PREVIEWS: "Mighty Thor," "Star Wars," & More Marvel Comics On Sale February 17, 2016
“Strange New World,” the third Enterprise episode, finally answered a question I’ve had about Star Trek since The Next Generation, if not before. Is that enough to make up for one of the more obvious plot developments in any Trek – not to mention a repeat of one of the biggest mistakes that TNG made in its earliest days?
Overall, “Strange New World” is a perfectly fine episode; there’s nothing particularly terrible about it, and – as with the first two episodes of the series – there are character moments that are particularly charming (The excitement displayed by the shuttle crew, with the obvious exception of T’Pol of course, at wandering around the beautiful planet after spending so long onboard the Enterprise is something that feels particularly genuine and believable; unlike the crews of earlier/later Treks, this would be the longest any of these characters had spent in space without break, after all), which goes a long way as far as I’m concerned. Technically, too, the “threat” of the episode makes sense, and the throughline works perfectly well even if we’re missing a particularly exciting climax. So why did it seem so unsatisfying?
Well, there’s the fact that the plot repeats the mistake at the core of “The Naked Now,” the second episode of Star Trek: The Next Generation. No, it’s not “let’s repeat a much-beloved episode of the original series almost beat-for-beat,” but “let’s hinge a story on our cast acting out of character so early in the series run that the audience doesn’t even really know what’s in character for most of them.” Just as “The Naked Now” was based around the idea that “something is wrong because people aren’t acting right,” so “Strange New World” expects the viewer to realize that (a) Tucker isn’t a xenophobic ass normally, and (b) the Enterprise crew is usually above such things as paranoia when it’s not being affected by hallucinogenic pollen floating around in the air.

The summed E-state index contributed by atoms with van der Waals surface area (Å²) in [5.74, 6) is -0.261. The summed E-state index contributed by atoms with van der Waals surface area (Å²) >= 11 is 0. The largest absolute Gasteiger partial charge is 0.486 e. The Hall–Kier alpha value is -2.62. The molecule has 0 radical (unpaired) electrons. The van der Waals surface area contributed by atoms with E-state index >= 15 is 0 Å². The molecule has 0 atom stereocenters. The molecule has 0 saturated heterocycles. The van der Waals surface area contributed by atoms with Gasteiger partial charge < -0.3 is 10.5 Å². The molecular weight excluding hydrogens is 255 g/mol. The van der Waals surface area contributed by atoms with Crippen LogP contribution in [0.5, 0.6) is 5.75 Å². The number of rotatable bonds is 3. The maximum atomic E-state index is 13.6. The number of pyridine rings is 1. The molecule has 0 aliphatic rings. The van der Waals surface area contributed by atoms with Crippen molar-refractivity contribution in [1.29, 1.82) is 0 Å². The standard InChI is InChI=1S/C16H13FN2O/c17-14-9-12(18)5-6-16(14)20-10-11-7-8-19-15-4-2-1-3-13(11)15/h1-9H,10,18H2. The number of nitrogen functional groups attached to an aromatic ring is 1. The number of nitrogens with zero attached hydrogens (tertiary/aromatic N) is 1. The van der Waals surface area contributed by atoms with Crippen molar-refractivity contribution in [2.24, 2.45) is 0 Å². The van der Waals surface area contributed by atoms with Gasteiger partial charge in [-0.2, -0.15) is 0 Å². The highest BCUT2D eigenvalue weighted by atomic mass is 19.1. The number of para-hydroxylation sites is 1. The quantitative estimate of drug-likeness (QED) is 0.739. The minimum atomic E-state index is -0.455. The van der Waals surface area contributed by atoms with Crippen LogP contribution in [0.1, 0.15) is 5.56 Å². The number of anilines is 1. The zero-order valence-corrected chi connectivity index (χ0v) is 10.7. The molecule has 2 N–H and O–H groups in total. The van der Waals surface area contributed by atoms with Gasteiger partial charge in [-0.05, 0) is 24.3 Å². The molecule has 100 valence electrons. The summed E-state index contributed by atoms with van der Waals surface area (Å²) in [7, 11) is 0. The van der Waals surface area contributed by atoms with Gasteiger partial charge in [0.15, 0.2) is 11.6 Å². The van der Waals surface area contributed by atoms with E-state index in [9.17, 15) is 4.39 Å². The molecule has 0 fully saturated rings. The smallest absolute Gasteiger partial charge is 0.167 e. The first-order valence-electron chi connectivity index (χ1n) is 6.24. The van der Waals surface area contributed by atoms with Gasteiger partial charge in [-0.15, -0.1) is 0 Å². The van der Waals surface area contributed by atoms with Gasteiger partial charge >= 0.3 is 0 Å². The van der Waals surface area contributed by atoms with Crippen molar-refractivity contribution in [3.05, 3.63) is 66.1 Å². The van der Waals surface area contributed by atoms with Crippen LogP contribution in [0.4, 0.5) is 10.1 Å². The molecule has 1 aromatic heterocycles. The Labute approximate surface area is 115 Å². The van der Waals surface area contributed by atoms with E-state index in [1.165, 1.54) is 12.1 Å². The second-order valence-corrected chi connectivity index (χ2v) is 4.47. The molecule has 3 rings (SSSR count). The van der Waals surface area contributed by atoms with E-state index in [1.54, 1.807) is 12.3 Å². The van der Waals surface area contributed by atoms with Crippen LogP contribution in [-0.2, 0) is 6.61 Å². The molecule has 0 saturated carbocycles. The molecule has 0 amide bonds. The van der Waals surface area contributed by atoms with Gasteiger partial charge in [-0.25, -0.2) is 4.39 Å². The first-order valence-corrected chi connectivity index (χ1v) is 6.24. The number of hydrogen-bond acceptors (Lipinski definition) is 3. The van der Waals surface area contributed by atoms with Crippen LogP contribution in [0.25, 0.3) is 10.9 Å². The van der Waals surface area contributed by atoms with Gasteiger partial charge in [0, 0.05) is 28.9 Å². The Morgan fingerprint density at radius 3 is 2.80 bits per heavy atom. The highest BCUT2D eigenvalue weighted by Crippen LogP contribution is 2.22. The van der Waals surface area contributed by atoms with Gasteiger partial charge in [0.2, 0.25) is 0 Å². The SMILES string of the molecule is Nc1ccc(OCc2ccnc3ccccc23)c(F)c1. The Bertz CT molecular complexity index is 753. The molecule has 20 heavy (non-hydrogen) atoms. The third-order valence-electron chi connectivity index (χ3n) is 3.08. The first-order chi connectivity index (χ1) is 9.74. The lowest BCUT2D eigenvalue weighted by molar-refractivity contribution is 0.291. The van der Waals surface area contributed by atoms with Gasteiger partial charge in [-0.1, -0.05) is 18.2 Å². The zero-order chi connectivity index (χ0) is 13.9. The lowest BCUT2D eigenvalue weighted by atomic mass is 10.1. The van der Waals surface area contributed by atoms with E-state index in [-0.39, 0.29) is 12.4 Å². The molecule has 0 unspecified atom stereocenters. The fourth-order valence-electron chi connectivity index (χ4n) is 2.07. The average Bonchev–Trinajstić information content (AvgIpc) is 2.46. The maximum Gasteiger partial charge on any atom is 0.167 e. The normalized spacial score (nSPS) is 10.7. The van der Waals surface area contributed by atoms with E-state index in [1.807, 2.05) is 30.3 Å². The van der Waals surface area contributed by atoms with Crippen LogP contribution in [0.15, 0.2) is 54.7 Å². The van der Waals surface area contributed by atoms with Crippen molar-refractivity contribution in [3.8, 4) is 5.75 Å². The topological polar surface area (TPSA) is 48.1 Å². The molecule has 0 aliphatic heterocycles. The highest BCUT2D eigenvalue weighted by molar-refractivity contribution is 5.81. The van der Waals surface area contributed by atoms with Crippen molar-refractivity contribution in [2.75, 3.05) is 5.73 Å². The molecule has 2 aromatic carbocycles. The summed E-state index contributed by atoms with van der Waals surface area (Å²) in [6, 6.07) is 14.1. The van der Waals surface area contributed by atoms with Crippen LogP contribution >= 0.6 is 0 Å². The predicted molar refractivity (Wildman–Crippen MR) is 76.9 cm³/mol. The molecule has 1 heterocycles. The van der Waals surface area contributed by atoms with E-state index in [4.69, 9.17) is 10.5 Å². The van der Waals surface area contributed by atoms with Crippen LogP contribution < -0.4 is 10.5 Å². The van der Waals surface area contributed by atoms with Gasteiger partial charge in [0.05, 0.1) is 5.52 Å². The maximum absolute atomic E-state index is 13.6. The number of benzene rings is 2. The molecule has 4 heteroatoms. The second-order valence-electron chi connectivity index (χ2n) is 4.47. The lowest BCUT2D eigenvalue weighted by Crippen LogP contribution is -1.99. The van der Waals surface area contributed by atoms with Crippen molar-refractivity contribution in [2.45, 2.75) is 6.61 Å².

As it is, the viewer probably does realize those things, but not for the right reasons; there’s been enough hints that Tucker is a bit of a bigot when it comes to aliens in previous episodes that it would be perfectly believable if we could just go on what’s been said in the story, but because we have the meta-awareness of how Trek characters are “supposed” to act, we know something’s up. Same with the other crew members. To my mind, this just underscores the problem with the episode: We know something is happening not because of what’s in the story, but because we’ve watched enough Star Trek in general that we expect the leads to be more evolved; doesn’t that make the episode faulty, if it has to rely on what we’re bringing to it from elsewhere?
But despite that, it’s not a bad episode, as I said earlier; it’s watchable, and there are enough moments of “Huh, that’s fun” to keep you going throughout the entire thing. Yes, the premise is flawed, and the execution follows in that direction for the main plot, but it’s all done with such a professionalism that you keep going nonetheless. A sign of things to come…? We’ll see. For now, it’s just an off episode after two stronger ones, and I retain some hope that things will get back to the level of the earlier eps as the show continues, but we’ll see…
(And as to the nagging question that was finally answered…? Thanks to this episode, I finally found out that, when Starfleet crews call planets “M class,” the “M” apparently stands for “Minshara,” seemingly a Vulcan classification meaning one that could support human life. Finally!)